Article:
BOE: Sterling dipped to a new 2021 low against the US dollar last week as expectations that the central bank will raise interest rates waned because of UK Prime Minister Boris Johnson’s new “Plan B” restrictions to slow the spread of the emergent Omicron variant. Given these concerns, together with some negative brokerage commentary on the UK’s prospects, the probability of an interest-rate increase this week dropped below 20%.
ECB: Less excitement is expected from Thursday’s ECB meeting. Ahead of ECB meeting, on Friday Bloomberg put out its customary (Friday-before) survey of economists. Even more respondents expect the current Pandemic Emergency Purchase Programme (PEPP) to end in March 2022. No change is forecast (still) in median rates through 2023, but the view of some respondents seems to expect a rate hike as soon as September 2022.
European markets bounced back sharply last week, with the major regional indices higher and other indicators demonstrating nerves were calmed—the European market volatility fell sharply and credit spreads tightened, too.
Looking to sector performance, travel & leisure was the strongest sector after being battered in the prior week. It is worth noting the sector is still down 15% over the last month. The autos also saw solid gains. While still positive, real estate, insurers and banks (fading chances of UK December rate hike) were less robust.
Market volumes were poor into the end of last week, with volumes down 15% vs the year-to-date average, but almost 50% below the volumes we saw on the initial variant-driven selloff. This trend is likely to continue into year end, and as mentioned earlier, we could see heightened volatility.
In Germany, Olaf Scholz was officially sworn in as chancellor and the reign of the conservative CDU came to an end. This had no impact on the markets last week, but it will be important to monitor for policy divergence going forward.
A resurgent performance for markets after a tough period around Thanksgiving saw the S&P 500 Index back making fresh all-time highs. Information technology and energy led the charge. All sectors were in the green but consumer discretionary and utilities lagged.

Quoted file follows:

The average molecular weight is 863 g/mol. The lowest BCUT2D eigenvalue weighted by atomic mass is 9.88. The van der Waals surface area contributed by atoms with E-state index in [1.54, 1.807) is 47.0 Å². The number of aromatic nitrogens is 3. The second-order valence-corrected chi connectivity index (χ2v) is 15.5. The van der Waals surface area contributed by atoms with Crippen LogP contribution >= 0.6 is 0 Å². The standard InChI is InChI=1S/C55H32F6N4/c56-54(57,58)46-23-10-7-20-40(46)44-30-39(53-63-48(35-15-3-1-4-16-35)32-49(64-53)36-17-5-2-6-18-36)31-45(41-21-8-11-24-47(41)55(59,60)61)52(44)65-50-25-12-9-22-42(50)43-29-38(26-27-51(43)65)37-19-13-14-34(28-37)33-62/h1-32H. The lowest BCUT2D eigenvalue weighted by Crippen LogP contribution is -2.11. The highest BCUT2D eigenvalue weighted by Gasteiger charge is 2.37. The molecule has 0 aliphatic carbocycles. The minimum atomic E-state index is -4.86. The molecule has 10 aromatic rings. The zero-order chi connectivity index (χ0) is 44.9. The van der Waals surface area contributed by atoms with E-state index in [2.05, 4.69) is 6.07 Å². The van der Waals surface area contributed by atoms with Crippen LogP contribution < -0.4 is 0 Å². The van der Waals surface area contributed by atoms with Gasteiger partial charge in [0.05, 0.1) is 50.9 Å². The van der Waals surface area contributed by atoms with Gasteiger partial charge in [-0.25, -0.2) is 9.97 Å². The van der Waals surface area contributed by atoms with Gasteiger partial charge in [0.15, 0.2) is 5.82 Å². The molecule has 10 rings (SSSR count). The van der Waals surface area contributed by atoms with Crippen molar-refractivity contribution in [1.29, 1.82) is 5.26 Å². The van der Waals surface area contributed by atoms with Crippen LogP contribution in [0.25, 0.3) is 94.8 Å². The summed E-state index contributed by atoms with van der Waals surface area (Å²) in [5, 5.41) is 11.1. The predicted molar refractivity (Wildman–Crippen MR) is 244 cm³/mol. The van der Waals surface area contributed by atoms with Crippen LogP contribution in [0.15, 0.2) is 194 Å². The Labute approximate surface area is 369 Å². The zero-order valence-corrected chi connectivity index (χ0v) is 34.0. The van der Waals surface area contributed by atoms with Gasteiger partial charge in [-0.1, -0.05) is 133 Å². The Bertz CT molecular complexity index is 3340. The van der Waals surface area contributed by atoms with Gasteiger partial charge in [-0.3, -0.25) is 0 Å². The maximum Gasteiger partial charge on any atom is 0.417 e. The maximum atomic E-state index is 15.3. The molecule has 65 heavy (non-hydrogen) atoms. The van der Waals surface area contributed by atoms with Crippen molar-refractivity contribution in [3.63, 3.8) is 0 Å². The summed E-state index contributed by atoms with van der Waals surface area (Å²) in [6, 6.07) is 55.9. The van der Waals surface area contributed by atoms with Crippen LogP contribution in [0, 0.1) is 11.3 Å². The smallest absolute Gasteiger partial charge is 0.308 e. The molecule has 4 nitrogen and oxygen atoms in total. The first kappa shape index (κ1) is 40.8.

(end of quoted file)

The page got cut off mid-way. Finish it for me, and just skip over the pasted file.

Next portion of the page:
Friday’s consumer price index (CPI) print was the most anticipated macro event of last week ahead of the upcoming Fed meeting. The data was in line with market expectations, with year-over-year CPI at 6.8%, the fastest pace 1982.
The Fed has been in a blackout period ahead of Wednesday’s meeting, so no commentary about the inflation reading from policymakers there.
Asia and Pacific
Asian equity markets enjoyed a small bounce last week. There was very little performance divergence between the key country-specific indices in a region which can be very mixed week-to-week. The spread of the Omicron variant received some investor focus at the start of last week, with certain Asian economies particularly vulnerable to the imposition of strict social restrictions. All sectors in Asia finished higher on the week, with the exception of health care.
The People’s Bank of China (PBOC) announced a rate cut on Monday of 50 basis points,5 unleashing CNY1.2 trillion (US$188 billion) of liquidity. The Chinese central bank also lowered the relending rate for the agriculture sector and small businesses by 0.25%. Premier Li noted that China still has a variety of monetary policy tools at its disposal. Later in the week, the PBOC raised the foreign exchange required reserve ratio for the second time this year, viewed as an attempt to rein in the yuan’s appreciation vs. the US dollar, currently at a 3.5-year high. Yet, some analysts are sceptical the move will trigger a reversal in the yuan’s appreciation given inflows from exports are driving China’s significant trade surplus.
Chinese property developers remain a key focus for markets. The week started with Sunshine 100 defaulting on US$179 million debt payment that was due on Sunday. There were also concerns after Kaisa missed repayment on a US$400 million note which was due on Tuesday. Evergrande also continued to make headlines after it failed to make repayments before the end of a 30-day grace period. Rating agency Fitch cut Evergrande and Kaisa to “restricted default”. Interestingly, the market seemed relatively unfazed by the headlines last week, with real estate stocks outperforming in the region. The market seems hopeful that China will avoid wider contagion as junk bonds held on to recent gains.
As discussed, key events this week will be the central bank meetings, including the Fed, ECB, BoE and Bank of Japan. We would also expect the markets still to be at the mercy of COVID-19 headlines. Market volumes will likely continue to drift lower, although Friday’s options expiries offer one last liquidity opportunity.
Tuesday 14 December
Thursday 16 December
Friday 17 December
Franklin Templeton Key risks & Disclaimers:
What Are the Risks?